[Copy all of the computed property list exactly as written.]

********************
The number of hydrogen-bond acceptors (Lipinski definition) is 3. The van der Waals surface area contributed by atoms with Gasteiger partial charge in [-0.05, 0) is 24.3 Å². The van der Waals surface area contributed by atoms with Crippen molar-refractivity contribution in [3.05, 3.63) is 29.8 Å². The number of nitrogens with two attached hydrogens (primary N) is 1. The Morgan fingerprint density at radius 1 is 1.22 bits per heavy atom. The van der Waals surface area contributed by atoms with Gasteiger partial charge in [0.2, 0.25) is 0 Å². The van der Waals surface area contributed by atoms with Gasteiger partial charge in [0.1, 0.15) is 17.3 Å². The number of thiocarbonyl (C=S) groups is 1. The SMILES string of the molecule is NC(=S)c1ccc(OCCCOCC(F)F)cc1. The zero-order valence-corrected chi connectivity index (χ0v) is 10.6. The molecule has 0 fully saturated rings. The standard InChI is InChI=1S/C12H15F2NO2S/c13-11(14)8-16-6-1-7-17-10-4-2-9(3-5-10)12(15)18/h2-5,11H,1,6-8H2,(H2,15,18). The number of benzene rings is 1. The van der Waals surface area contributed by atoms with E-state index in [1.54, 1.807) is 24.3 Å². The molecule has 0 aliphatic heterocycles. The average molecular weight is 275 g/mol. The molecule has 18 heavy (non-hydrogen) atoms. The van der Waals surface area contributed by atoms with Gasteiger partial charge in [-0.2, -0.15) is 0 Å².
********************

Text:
The number of hydrogen-bond acceptors (Lipinski definition) is 3. The van der Waals surface area contributed by atoms with Gasteiger partial charge in [-0.05, 0) is 24.3 Å². The van der Waals surface area contributed by atoms with Crippen molar-refractivity contribution in [3.05, 3.63) is 29.8 Å². The number of nitrogens with two attached hydrogens (primary N) is 1. The Morgan fingerprint density at radius 1 is 1.22 bits per heavy atom. The van der Waals surface area contributed by atoms with Gasteiger partial charge in [0.2, 0.25) is 0 Å². The van der Waals surface area contributed by atoms with Gasteiger partial charge in [0.1, 0.15) is 17.3 Å². The number of thiocarbonyl (C=S) groups is 1. The SMILES string of the molecule is NC(=S)c1ccc(OCCCOCC(F)F)cc1. The zero-order valence-corrected chi connectivity index (χ0v) is 10.6. The molecule has 0 fully saturated rings. The standard InChI is InChI=1S/C12H15F2NO2S/c13-11(14)8-16-6-1-7-17-10-4-2-9(3-5-10)12(15)18/h2-5,11H,1,6-8H2,(H2,15,18). The number of benzene rings is 1. The van der Waals surface area contributed by atoms with E-state index in [1.54, 1.807) is 24.3 Å². The molecule has 0 aliphatic heterocycles. The average molecular weight is 275 g/mol. The molecule has 18 heavy (non-hydrogen) atoms. The van der Waals surface area contributed by atoms with Gasteiger partial charge in [-0.2, -0.15) is 0 Å².